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Microcirculation. 1995 May;2(1):53-61.

Nitric oxide mediates C5a-induced vasodilation in the small intestine.

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Department of Physiology and Biophysics, University of Louisville, Kentucky, USA.



This study was designed to investigate the microvascular responses of the small intestine to complement C5a and to define the role of nitric oxide in the C5a-induced response.


Male Sprague-Dawley rats were anesthetized with pentobarbital, and a loop of small intestine was exteriorized and suffused with Krebs solution. The diameters of large and small arterioles of the small intestinal wall were measured with in vivo videomicroscopy following the application of experimental mediators. Four 1-hr C5a dose-response trials were performed (10(-14) M, 10(-12) M, 10(-10) M, and 10(-8) M). Then, we completed acetylcholine dose-response curves with and without N omega-nitro-L-arginine (N-Arg) to document the adequacy of nitric oxide synthase inhibition. The microvascular response to the topical application of C5a (10(-12) M) was recorded in the presence of 2 x 10(-4) M N-Arg. Additionally, experiments of C5a-induced response with N-Arg were repeated in the presence of L-arginine (L-Arg; the precursor of nitric oxide synthesis) or with systemic administration of superoxide dismutase (SOD).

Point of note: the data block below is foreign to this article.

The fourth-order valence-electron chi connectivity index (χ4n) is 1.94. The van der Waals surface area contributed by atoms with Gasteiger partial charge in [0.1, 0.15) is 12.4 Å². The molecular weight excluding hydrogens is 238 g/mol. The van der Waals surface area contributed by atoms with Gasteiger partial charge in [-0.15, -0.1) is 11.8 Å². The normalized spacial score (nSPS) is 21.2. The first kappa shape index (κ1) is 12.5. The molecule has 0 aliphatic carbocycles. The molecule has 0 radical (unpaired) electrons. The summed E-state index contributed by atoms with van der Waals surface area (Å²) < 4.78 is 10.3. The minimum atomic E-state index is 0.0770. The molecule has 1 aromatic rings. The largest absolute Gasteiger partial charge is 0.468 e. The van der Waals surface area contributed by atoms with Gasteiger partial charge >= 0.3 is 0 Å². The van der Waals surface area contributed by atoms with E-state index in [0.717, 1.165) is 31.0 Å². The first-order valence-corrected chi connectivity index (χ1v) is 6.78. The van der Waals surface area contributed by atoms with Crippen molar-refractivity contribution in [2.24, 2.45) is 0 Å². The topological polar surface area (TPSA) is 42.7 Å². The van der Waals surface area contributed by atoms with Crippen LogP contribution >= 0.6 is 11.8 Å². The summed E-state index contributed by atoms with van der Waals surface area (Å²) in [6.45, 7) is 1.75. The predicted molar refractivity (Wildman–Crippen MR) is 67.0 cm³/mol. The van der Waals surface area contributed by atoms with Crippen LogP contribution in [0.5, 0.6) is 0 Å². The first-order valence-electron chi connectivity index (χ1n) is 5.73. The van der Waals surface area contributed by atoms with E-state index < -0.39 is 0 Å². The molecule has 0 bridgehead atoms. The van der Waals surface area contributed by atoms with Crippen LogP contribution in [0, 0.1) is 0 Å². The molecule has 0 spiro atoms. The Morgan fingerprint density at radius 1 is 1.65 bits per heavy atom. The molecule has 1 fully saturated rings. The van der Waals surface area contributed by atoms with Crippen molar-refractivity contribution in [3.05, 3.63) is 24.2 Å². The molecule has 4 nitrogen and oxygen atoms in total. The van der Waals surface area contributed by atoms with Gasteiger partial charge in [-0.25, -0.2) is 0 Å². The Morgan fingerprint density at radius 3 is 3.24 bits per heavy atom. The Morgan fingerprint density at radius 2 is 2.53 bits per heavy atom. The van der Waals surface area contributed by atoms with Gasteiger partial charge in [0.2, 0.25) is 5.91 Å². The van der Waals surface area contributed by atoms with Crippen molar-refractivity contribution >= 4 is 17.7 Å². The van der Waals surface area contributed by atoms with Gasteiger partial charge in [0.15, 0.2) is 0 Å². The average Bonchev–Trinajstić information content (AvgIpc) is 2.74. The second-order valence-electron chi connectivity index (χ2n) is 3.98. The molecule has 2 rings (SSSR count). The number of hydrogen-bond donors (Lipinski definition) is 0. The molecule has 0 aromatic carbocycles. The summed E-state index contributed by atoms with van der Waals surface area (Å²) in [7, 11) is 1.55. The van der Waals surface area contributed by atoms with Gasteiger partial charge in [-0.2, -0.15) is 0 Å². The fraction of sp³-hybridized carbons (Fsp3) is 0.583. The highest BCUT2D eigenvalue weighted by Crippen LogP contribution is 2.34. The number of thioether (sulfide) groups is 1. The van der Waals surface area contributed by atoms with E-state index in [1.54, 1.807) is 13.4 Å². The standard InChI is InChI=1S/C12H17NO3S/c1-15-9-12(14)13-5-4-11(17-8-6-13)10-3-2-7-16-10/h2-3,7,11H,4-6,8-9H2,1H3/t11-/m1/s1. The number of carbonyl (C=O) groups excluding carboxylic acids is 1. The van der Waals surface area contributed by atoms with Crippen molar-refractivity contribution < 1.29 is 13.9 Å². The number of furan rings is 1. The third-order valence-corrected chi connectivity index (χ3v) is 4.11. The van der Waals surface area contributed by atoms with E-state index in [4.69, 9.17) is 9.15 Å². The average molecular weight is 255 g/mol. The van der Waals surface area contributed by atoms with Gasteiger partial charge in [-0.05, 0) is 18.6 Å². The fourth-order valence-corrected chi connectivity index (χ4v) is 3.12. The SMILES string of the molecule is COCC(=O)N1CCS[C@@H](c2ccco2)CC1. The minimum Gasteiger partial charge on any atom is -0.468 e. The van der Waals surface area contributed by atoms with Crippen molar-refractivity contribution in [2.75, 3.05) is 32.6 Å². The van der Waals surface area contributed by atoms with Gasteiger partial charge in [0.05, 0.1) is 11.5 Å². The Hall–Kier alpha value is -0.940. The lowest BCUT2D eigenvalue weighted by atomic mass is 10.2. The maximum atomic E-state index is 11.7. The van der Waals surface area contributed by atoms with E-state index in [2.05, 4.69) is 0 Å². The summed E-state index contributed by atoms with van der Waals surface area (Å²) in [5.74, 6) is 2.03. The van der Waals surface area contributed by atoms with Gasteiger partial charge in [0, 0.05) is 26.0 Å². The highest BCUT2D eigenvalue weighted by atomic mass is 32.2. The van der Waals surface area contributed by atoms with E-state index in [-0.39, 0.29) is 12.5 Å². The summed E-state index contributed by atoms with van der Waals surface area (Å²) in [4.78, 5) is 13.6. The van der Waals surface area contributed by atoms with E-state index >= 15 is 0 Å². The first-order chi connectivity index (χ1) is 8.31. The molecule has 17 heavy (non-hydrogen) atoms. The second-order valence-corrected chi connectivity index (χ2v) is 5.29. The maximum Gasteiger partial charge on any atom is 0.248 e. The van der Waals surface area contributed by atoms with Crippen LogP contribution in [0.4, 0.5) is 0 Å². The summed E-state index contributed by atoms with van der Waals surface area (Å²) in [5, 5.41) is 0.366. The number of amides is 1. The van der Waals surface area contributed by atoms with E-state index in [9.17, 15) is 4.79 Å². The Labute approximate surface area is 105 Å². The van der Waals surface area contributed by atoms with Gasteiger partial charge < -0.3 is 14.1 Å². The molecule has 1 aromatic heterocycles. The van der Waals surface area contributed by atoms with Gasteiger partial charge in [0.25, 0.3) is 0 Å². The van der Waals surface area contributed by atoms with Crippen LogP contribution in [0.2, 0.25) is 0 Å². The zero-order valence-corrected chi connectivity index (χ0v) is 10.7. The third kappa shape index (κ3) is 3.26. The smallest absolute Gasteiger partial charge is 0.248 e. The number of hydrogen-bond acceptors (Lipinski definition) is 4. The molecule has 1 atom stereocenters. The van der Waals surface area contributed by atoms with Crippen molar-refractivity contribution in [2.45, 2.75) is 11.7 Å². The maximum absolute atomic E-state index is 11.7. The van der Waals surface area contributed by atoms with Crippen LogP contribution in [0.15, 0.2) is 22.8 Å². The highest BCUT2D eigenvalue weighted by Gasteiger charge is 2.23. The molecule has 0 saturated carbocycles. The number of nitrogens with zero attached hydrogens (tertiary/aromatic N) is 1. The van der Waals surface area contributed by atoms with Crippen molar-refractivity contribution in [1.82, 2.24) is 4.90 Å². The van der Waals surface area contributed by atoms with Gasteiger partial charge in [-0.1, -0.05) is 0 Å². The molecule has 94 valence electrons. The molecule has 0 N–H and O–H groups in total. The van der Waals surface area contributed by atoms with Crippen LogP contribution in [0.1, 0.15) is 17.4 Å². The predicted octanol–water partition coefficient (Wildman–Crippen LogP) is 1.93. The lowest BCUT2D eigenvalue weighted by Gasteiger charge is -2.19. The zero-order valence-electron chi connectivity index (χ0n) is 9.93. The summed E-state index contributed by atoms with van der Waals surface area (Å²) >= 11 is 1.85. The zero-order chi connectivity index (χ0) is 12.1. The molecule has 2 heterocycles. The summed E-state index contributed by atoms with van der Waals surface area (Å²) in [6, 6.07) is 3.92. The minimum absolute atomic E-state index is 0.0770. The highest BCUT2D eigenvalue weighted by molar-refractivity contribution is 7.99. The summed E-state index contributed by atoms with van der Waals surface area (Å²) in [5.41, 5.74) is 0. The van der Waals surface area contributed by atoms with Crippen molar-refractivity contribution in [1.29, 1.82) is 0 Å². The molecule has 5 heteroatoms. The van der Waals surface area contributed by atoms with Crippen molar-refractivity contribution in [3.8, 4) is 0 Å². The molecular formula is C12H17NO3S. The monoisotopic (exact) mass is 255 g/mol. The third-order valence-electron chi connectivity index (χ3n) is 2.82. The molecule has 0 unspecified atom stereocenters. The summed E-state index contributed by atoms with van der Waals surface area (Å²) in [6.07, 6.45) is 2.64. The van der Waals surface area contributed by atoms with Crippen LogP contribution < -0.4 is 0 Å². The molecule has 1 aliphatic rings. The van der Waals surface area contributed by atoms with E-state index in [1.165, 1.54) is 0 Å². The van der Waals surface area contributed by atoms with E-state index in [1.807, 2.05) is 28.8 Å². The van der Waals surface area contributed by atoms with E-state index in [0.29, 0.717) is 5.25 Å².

(1) C5a induces a dose-dependent vasodilation in the small intestine, and the maximal vasodilation occurs in A3 arterioles at C5a concentration of 10(-12) M; (2) N-Arg inhibits the Ach-induced vasodilation in the rat small intestine; and (3) L-Arg or SOD partially reverses the inhibitory effect of N-Arg.


Nitric oxide mediates the C5a-induced vasodilation in small intestinal microvessels. Superoxide is, at least partially, responsible for the vasoconstrictor response to C5a in the presence of N-Arg.

[Indexed for MEDLINE]

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